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Tesla Ends Lease Buyouts, Stops Providing Charging Cables

Tesla has made a few changes to the customer experience.

As of April 15, customers who lease a car from Tesla will no longer be able to purchase it outright at the end of their lease. According to Inside EVs, the company has changed the language in the Eligibility section of it leasing page on its website to say:

  • All Tesla vehicles delivered on or after April 15, 2022 are not eligible for purchase.
  • Third-party dealerships and third-party individuals are not eligible to purchase leased vehicles.

Customers who leased a Tesla prior to April 15 are not affected by the change. Not even the great and powerful Musk can alter the terms of a legal contract retroactively. For leases entered into after April 13, 2019, the buyer/lessee is obligated to pay a $350 purchase fee.

The Model 3 has always been an exception. Starting in 2019, the leasing contracts for those cars did not include a purchase option because Tesla said at the time it intended to use them as part of a robotaxi/ride-hailing fleet. Tesla, of course, does not deign to answer questions from the press about these matters. Apparently, free speech includes the right to say nothing.

Inside EVs speculates that the recent spike in prices for used EVs is behind this latest policy change. “Tesla likely wants to cash in on this and sell the used cars for profit as their lease deals expire or lease them again as used vehicles,” it says. For decades, one of the things that people liked about leasing was they knew at the beginning how much they could buy the car for when it was over. Tesla has now eliminated one of the reasons to lease a car in the first place.

The publication also reports Elon said something at the Cyber Rodeo event last week that signals a shift away from the idea of using pre-owned Model 3s in a robotaxi fleet. “There’s going to be a dedicated robotaxi that’s going to look quite futuristic.” What that statement means or when those dedicated vehicles might make an appearance is anyone’s guess. Who knows? Maybe the people carriers that appeared in sketches depicting the future of underground transportation via tunnels created by The Boring Company will appear some day?

Tesla robotaxi

Concept drawing courtesy of Tesla.

No Charging Cables For You!

Until now, every new Tesla has been delivered with a mobile charging cable customers could use to charge their Teslas at home or anywhere else they can find a normal electricity outlet. No more. The mobile charging kit new owners used to get with their cars will no longer be provided.

Well, that’s wonderful news, Elon, and of course a Tesla wall charger is a good idea, but let’s be honest. Lots of new Tesla owners have never purchased an electric car before, don’t know much about the Supercharger network, and may find getting an electrician to install the wiring for a wall charger is not as easy as rolling out of bed in the morning. Then there are issues with getting permits and wrestling with condo boards who may not be thrilled with the idea of having charging equipment installed.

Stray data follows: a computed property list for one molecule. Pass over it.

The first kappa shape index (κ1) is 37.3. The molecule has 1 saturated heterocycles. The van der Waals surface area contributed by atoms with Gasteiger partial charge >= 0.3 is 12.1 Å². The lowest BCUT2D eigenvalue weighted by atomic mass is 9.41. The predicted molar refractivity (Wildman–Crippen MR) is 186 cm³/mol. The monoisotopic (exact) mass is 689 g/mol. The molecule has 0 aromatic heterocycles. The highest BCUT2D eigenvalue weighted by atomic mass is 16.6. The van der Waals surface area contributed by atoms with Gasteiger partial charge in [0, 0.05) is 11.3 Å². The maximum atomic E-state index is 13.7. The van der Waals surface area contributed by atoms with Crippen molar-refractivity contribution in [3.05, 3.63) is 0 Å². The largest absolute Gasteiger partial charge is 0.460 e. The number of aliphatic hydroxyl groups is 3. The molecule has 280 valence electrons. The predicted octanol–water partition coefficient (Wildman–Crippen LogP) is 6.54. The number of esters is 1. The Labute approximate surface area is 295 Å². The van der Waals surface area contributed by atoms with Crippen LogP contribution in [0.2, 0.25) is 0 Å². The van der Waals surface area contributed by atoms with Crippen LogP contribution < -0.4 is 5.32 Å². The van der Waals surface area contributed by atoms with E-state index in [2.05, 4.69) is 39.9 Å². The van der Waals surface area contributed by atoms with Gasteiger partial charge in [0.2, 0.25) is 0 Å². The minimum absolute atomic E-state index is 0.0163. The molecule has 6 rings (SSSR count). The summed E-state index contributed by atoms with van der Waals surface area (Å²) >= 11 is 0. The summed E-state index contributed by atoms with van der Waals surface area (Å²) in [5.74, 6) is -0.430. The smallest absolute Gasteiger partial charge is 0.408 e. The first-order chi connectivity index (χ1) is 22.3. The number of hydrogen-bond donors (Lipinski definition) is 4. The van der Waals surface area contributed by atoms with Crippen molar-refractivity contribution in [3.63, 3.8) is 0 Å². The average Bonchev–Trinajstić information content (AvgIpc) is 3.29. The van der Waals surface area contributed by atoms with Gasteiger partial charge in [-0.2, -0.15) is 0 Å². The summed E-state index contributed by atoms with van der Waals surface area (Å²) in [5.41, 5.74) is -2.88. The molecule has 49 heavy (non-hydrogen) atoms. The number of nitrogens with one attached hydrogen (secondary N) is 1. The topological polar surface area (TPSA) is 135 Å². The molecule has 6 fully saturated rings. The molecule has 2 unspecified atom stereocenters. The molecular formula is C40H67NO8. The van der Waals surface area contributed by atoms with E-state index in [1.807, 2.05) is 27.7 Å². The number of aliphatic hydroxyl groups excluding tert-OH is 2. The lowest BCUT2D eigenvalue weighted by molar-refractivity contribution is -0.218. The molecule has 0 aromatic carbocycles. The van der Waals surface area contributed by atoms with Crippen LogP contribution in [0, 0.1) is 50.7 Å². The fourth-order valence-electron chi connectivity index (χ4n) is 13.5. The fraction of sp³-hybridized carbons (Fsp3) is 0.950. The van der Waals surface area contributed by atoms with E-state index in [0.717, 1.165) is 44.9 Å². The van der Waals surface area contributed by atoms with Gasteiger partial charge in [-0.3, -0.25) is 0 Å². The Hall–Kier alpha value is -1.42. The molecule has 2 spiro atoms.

This seems like a silly way to add another fee to the cost of new cars, not to mention inconvenience to new owners. And while many people may not use the charging cable very often, it offers peace of mind to know that when you get to a a hotel that promises it has EV chargers available and then you arrive to find they meant there is a 120 volt wall outlet in the parking garage that you can actually charge your car, albeit slowly, until you figure out your next move. Add a couple of adapters and you can use any available 240 volt outlet you can find.

Tesla is not alone in not providing a charging cable. The new Kia EV6 doesn’t come with one either. Maybe the charging cable is going the way of the spare tire, but as a Tesla owner, I would feel less confident being far from home without one in the frunk, just in case. If the idea is to help make people feel comfortable driving an electric car, setting them adrift without a lifeline seems like the wrong decision.

Maybe a couple hundred dollars seems inconsequential for one of the world’s wealthiest individuals, but it comes across as a bit insulting to those who just ponied up a significant chunk of change for a new Tesla. It doesn’t feel to the customer that Tesla is being smart, just cheap, and needlessly so. The fact that these mobile chargers are currently out of stock just adds insult to injury.

While there are many Tesla fans who will support just about any decision Elon makes, many of them also live with Teslas and have seen the utility of the mobile charger and how helpful it can be to new owners. As such, there has been massive backlash even from dedicated Tesla loyalists.

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Written By

Steve writes about the interface between technology and sustainability from his homes in Florida and Connecticut or anywhere else the Singularity may lead him. You can follow him on Twitter but not on any social media platforms run by evil overlords like Facebook.

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